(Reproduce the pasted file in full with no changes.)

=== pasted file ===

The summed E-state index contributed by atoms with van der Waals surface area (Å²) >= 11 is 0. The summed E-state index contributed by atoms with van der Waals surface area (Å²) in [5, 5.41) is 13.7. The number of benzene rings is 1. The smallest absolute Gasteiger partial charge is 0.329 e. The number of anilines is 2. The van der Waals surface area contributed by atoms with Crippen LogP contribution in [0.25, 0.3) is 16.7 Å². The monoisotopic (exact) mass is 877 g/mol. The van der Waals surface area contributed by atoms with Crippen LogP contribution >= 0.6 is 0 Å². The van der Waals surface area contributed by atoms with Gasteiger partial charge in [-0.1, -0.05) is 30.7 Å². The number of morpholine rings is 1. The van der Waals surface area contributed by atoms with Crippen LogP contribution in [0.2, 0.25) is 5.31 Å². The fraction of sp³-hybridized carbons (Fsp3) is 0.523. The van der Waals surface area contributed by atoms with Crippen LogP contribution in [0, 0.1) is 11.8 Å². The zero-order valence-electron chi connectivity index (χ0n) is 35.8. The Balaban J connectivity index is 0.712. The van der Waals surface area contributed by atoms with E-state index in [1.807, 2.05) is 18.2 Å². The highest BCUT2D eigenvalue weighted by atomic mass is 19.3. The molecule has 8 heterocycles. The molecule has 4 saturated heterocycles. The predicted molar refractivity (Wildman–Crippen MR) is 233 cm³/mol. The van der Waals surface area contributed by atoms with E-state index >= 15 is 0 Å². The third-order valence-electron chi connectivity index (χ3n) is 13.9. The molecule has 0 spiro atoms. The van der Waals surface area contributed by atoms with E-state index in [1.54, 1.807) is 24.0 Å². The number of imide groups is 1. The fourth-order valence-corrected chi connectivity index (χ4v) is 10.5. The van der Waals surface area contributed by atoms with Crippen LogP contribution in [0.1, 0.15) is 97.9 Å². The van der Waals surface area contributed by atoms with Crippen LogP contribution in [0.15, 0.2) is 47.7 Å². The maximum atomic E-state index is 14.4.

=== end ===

The summed E-state index contributed by atoms with van der Waals surface area (Å²) >= 11 is 0. The summed E-state index contributed by atoms with van der Waals surface area (Å²) in [5, 5.41) is 13.7. The number of benzene rings is 1. The smallest absolute Gasteiger partial charge is 0.329 e. The number of anilines is 2. The van der Waals surface area contributed by atoms with Crippen LogP contribution in [0.25, 0.3) is 16.7 Å². The monoisotopic (exact) mass is 877 g/mol. The van der Waals surface area contributed by atoms with Crippen LogP contribution >= 0.6 is 0 Å². The van der Waals surface area contributed by atoms with Gasteiger partial charge in [-0.1, -0.05) is 30.7 Å². The number of morpholine rings is 1. The van der Waals surface area contributed by atoms with Crippen LogP contribution in [0.2, 0.25) is 5.31 Å². The fraction of sp³-hybridized carbons (Fsp3) is 0.523. The van der Waals surface area contributed by atoms with Crippen LogP contribution in [0, 0.1) is 11.8 Å². The zero-order valence-electron chi connectivity index (χ0n) is 35.8. The Balaban J connectivity index is 0.712. The van der Waals surface area contributed by atoms with E-state index in [1.807, 2.05) is 18.2 Å². The highest BCUT2D eigenvalue weighted by atomic mass is 19.3. The molecule has 8 heterocycles. The molecule has 4 saturated heterocycles. The predicted molar refractivity (Wildman–Crippen MR) is 233 cm³/mol. The van der Waals surface area contributed by atoms with E-state index >= 15 is 0 Å². The third-order valence-electron chi connectivity index (χ3n) is 13.9. The molecule has 0 spiro atoms. The van der Waals surface area contributed by atoms with E-state index in [1.54, 1.807) is 24.0 Å². The number of imide groups is 1. The fourth-order valence-corrected chi connectivity index (χ4v) is 10.5. The van der Waals surface area contributed by atoms with Crippen LogP contribution in [0.1, 0.15) is 97.9 Å². The van der Waals surface area contributed by atoms with Crippen LogP contribution in [0.15, 0.2) is 47.7 Å². The maximum atomic E-state index is 14.4.